World

Thai teen in MRT accident lands 'happiness' job

The Thai girl who lost both her legs in an MRT accident in Singapore six years ago can look forward to getting a new pair of prosthetic legs.

Ms Nitcharee Peneakchanasak, 21, has landed a six-month contract at a hospital that pays one million baht (S$40,700) a month. A pair of prosthetic legs costs about 5 million baht.

Dr Adison Phatthradun, director of the World Medical Hospital (WMH), said Ms Nitcharee was chosen to be a "happiness observer" because of her inspiring story about overcoming the loss of her legs.

Ms Nitcharee, better known as Nong Than to Thais, bested 11 other applicants for the WMH job aimed at boosting patients' morale.

"She has a very positive attitude despite her disability. Her smile can boost the morale of patients," Dr Adison told The Straits Times.

Ms Nitcharee will also serve as a goodwill ambassador for the four-year-old hospital in Nonthaburi, about 10km north of Bangkok. She wrote on her Facebook page that the opportunity was "valuable", adding that "age and physical conditions are not an obstacle for carrying out the job".

She was 14 when she fell off the platform at Ang Mo Kio MRT station in April 2011 and her legs were crushed by an incoming train. One of her legs was severed and the other had to be amputated.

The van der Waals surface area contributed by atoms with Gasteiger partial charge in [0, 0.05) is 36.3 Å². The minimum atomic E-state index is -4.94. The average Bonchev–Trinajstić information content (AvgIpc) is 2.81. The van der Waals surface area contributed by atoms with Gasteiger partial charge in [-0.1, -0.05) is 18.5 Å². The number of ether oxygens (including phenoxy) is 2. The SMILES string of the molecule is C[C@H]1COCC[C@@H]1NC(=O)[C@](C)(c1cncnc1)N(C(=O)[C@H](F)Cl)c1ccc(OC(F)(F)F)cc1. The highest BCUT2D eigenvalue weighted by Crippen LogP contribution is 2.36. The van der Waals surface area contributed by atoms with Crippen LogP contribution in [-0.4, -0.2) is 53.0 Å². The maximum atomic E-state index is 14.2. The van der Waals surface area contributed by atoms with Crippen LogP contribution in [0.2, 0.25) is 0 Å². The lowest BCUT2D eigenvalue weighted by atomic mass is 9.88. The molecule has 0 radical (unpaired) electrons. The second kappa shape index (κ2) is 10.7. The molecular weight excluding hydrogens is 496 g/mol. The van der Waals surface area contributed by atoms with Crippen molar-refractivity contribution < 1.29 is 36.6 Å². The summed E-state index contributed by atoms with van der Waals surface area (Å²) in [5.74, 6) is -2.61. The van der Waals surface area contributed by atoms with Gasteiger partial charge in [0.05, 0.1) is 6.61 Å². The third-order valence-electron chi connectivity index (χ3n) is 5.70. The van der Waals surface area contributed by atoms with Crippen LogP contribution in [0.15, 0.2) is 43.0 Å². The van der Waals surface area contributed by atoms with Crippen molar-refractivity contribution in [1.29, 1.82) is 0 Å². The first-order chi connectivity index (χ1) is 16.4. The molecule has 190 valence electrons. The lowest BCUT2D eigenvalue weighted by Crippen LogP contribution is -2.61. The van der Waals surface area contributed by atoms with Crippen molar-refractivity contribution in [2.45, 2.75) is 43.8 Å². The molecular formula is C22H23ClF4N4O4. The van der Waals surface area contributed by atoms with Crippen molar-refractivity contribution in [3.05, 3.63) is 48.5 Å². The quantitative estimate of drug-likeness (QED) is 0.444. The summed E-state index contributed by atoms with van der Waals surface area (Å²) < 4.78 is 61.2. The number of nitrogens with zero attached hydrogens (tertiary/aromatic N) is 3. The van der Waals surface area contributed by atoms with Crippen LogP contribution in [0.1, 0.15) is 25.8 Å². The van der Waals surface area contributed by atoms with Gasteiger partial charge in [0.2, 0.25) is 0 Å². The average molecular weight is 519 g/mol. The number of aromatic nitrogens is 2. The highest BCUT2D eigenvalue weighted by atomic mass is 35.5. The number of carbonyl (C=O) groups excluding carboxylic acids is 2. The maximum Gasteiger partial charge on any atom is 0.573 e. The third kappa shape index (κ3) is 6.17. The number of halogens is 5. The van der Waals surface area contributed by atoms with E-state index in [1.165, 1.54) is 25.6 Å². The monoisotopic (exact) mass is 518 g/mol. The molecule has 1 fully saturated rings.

She had just finished a month-long English course in Singapore when the accident happened. She later sued train operator SMRT and the Land Transport Authority (LTA) for $3.4 million, claiming that they had been negligent and failed to ensure the safety of commuters but the courts found SMRT and LTA not liable for the accident.

She got more than $400,000 from donors in Singapore and elsewhere for her medical expenses. Thai princess Maha Chakri Sirindhorn also granted 3 million baht for prosthetic legs.

She has a very positive attitude despite her disability. Her smile can boost the morale of patients. Dr Adison Phatthradun on Ms Nitcharee Peneakchanasak

Ms Nitcharee has participated in events such as those organised by Wheelchair Scuba Thailand, a non-governmental organisation that helps people with disabilities engage in physical activities.

The second-year mass communications student at Thammasat University left for Vancouver over the weekend to study English for two months at the University of British Columbia.

She will start work at WMH in September after she returns from Canada.

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